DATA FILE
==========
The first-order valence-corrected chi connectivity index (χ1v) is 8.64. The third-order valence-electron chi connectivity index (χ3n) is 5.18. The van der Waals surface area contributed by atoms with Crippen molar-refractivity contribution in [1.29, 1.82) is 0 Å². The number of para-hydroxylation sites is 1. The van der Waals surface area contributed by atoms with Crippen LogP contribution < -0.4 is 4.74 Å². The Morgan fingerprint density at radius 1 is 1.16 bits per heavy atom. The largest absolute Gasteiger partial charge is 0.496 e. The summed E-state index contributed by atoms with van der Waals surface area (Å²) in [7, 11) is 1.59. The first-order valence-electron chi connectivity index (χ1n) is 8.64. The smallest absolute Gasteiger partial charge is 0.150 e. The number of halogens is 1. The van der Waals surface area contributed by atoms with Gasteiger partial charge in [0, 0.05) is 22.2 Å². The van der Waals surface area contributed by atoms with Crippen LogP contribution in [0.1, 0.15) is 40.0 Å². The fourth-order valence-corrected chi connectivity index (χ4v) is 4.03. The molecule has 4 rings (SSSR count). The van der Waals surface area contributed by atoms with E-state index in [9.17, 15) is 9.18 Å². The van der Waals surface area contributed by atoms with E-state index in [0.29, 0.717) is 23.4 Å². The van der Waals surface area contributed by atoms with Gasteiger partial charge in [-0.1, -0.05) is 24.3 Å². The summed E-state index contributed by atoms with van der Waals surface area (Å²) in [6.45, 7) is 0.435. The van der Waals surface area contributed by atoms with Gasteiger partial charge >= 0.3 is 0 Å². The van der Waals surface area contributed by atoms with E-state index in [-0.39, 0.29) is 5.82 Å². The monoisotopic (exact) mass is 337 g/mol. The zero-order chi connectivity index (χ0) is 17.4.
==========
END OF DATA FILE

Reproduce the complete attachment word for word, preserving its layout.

The first-order valence-corrected chi connectivity index (χ1v) is 8.64. The third-order valence-electron chi connectivity index (χ3n) is 5.18. The van der Waals surface area contributed by atoms with Crippen molar-refractivity contribution in [1.29, 1.82) is 0 Å². The number of para-hydroxylation sites is 1. The van der Waals surface area contributed by atoms with Crippen LogP contribution < -0.4 is 4.74 Å². The Morgan fingerprint density at radius 1 is 1.16 bits per heavy atom. The largest absolute Gasteiger partial charge is 0.496 e. The summed E-state index contributed by atoms with van der Waals surface area (Å²) in [7, 11) is 1.59. The first-order valence-electron chi connectivity index (χ1n) is 8.64. The smallest absolute Gasteiger partial charge is 0.150 e. The number of halogens is 1. The van der Waals surface area contributed by atoms with Gasteiger partial charge in [0, 0.05) is 22.2 Å². The van der Waals surface area contributed by atoms with Crippen LogP contribution in [0.1, 0.15) is 40.0 Å². The fourth-order valence-corrected chi connectivity index (χ4v) is 4.03. The molecule has 4 rings (SSSR count). The van der Waals surface area contributed by atoms with E-state index in [9.17, 15) is 9.18 Å². The van der Waals surface area contributed by atoms with E-state index in [0.29, 0.717) is 23.4 Å². The van der Waals surface area contributed by atoms with Gasteiger partial charge in [-0.1, -0.05) is 24.3 Å². The summed E-state index contributed by atoms with van der Waals surface area (Å²) in [6.45, 7) is 0.435. The van der Waals surface area contributed by atoms with Gasteiger partial charge >= 0.3 is 0 Å². The van der Waals surface area contributed by atoms with E-state index in [-0.39, 0.29) is 5.82 Å². The monoisotopic (exact) mass is 337 g/mol. The zero-order chi connectivity index (χ0) is 17.4.